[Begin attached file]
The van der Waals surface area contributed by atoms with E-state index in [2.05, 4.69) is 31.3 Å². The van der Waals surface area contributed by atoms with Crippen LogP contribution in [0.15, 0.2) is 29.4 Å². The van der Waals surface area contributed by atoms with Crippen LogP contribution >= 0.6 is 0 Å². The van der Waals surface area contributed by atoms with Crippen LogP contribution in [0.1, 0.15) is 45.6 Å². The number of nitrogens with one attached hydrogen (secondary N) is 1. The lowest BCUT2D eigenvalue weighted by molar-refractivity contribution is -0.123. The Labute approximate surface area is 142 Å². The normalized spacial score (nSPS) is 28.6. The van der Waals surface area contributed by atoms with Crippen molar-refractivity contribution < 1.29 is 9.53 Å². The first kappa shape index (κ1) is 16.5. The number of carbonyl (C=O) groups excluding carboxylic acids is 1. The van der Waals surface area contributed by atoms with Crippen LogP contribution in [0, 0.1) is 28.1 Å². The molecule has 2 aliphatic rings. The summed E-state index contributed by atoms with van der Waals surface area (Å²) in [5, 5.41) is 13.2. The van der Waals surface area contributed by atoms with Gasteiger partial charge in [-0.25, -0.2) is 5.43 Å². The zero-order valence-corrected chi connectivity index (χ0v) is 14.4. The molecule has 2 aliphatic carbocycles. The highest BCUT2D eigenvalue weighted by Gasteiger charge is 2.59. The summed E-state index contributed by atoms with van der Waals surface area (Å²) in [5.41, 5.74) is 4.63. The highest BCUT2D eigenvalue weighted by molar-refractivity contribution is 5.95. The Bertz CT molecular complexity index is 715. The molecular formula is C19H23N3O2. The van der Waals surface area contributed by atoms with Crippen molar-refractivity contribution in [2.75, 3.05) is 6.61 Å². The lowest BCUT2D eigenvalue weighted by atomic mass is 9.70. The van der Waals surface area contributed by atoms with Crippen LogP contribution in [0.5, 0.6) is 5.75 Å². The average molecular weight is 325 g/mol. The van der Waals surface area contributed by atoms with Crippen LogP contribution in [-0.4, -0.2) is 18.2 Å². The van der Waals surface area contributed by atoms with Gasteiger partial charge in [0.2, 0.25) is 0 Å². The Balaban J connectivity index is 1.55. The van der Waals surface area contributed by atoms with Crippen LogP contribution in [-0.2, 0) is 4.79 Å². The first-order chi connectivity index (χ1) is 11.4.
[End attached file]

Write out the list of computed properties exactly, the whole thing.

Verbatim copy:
The van der Waals surface area contributed by atoms with E-state index in [2.05, 4.69) is 31.3 Å². The van der Waals surface area contributed by atoms with Crippen LogP contribution in [0.15, 0.2) is 29.4 Å². The van der Waals surface area contributed by atoms with Crippen LogP contribution >= 0.6 is 0 Å². The van der Waals surface area contributed by atoms with Crippen LogP contribution in [0.1, 0.15) is 45.6 Å². The number of nitrogens with one attached hydrogen (secondary N) is 1. The lowest BCUT2D eigenvalue weighted by molar-refractivity contribution is -0.123. The Labute approximate surface area is 142 Å². The normalized spacial score (nSPS) is 28.6. The van der Waals surface area contributed by atoms with Crippen molar-refractivity contribution < 1.29 is 9.53 Å². The first kappa shape index (κ1) is 16.5. The number of carbonyl (C=O) groups excluding carboxylic acids is 1. The van der Waals surface area contributed by atoms with Crippen LogP contribution in [0, 0.1) is 28.1 Å². The molecule has 2 aliphatic rings. The summed E-state index contributed by atoms with van der Waals surface area (Å²) in [5, 5.41) is 13.2. The van der Waals surface area contributed by atoms with Gasteiger partial charge in [-0.25, -0.2) is 5.43 Å². The zero-order valence-corrected chi connectivity index (χ0v) is 14.4. The molecule has 2 aliphatic carbocycles. The highest BCUT2D eigenvalue weighted by Gasteiger charge is 2.59. The summed E-state index contributed by atoms with van der Waals surface area (Å²) in [5.41, 5.74) is 4.63. The highest BCUT2D eigenvalue weighted by molar-refractivity contribution is 5.95. The Bertz CT molecular complexity index is 715. The molecular formula is C19H23N3O2. The van der Waals surface area contributed by atoms with Crippen molar-refractivity contribution in [2.75, 3.05) is 6.61 Å². The lowest BCUT2D eigenvalue weighted by atomic mass is 9.70. The van der Waals surface area contributed by atoms with Crippen LogP contribution in [0.5, 0.6) is 5.75 Å². The average molecular weight is 325 g/mol. The van der Waals surface area contributed by atoms with Crippen LogP contribution in [-0.4, -0.2) is 18.2 Å². The van der Waals surface area contributed by atoms with Gasteiger partial charge in [0.2, 0.25) is 0 Å². The Balaban J connectivity index is 1.55. The van der Waals surface area contributed by atoms with Crippen LogP contribution in [-0.2, 0) is 4.79 Å². The first-order chi connectivity index (χ1) is 11.4.